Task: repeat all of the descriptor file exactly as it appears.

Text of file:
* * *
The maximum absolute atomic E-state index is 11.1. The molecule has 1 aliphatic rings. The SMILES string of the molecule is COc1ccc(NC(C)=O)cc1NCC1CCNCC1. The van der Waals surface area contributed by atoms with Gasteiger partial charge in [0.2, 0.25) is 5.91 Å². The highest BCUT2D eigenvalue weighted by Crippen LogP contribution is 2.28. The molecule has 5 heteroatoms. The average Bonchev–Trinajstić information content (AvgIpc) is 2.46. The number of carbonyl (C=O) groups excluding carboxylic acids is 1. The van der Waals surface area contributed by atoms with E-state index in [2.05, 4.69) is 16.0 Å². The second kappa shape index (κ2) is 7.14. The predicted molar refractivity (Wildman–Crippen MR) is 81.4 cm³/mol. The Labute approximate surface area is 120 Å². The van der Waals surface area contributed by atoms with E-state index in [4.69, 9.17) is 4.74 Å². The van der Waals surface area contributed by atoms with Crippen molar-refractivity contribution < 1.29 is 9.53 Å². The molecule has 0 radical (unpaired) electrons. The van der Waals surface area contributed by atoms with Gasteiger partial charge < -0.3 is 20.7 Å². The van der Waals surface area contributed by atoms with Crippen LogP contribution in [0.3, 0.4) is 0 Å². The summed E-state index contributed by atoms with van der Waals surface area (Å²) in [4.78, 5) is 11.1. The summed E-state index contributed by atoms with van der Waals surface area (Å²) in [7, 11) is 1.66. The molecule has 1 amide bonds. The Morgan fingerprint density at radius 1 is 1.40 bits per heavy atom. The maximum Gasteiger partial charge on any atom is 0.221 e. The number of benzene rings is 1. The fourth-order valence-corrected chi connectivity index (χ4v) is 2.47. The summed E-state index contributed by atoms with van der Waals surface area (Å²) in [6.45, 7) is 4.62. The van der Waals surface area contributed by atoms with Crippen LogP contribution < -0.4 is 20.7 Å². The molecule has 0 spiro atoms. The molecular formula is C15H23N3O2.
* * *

The maximum absolute atomic E-state index is 11.1. The molecule has 1 aliphatic rings. The SMILES string of the molecule is COc1ccc(NC(C)=O)cc1NCC1CCNCC1. The van der Waals surface area contributed by atoms with Gasteiger partial charge in [0.2, 0.25) is 5.91 Å². The highest BCUT2D eigenvalue weighted by Crippen LogP contribution is 2.28. The molecule has 5 heteroatoms. The average Bonchev–Trinajstić information content (AvgIpc) is 2.46. The number of carbonyl (C=O) groups excluding carboxylic acids is 1. The van der Waals surface area contributed by atoms with E-state index in [2.05, 4.69) is 16.0 Å². The second kappa shape index (κ2) is 7.14. The predicted molar refractivity (Wildman–Crippen MR) is 81.4 cm³/mol. The Labute approximate surface area is 120 Å². The van der Waals surface area contributed by atoms with E-state index in [4.69, 9.17) is 4.74 Å². The van der Waals surface area contributed by atoms with Crippen molar-refractivity contribution < 1.29 is 9.53 Å². The molecule has 0 radical (unpaired) electrons. The van der Waals surface area contributed by atoms with Gasteiger partial charge < -0.3 is 20.7 Å². The van der Waals surface area contributed by atoms with Crippen LogP contribution in [0.3, 0.4) is 0 Å². The summed E-state index contributed by atoms with van der Waals surface area (Å²) in [4.78, 5) is 11.1. The summed E-state index contributed by atoms with van der Waals surface area (Å²) in [7, 11) is 1.66. The molecule has 1 amide bonds. The Morgan fingerprint density at radius 1 is 1.40 bits per heavy atom. The maximum Gasteiger partial charge on any atom is 0.221 e. The number of benzene rings is 1. The fourth-order valence-corrected chi connectivity index (χ4v) is 2.47. The summed E-state index contributed by atoms with van der Waals surface area (Å²) in [6.45, 7) is 4.62. The van der Waals surface area contributed by atoms with Crippen LogP contribution < -0.4 is 20.7 Å². The molecule has 0 spiro atoms. The molecular formula is C15H23N3O2.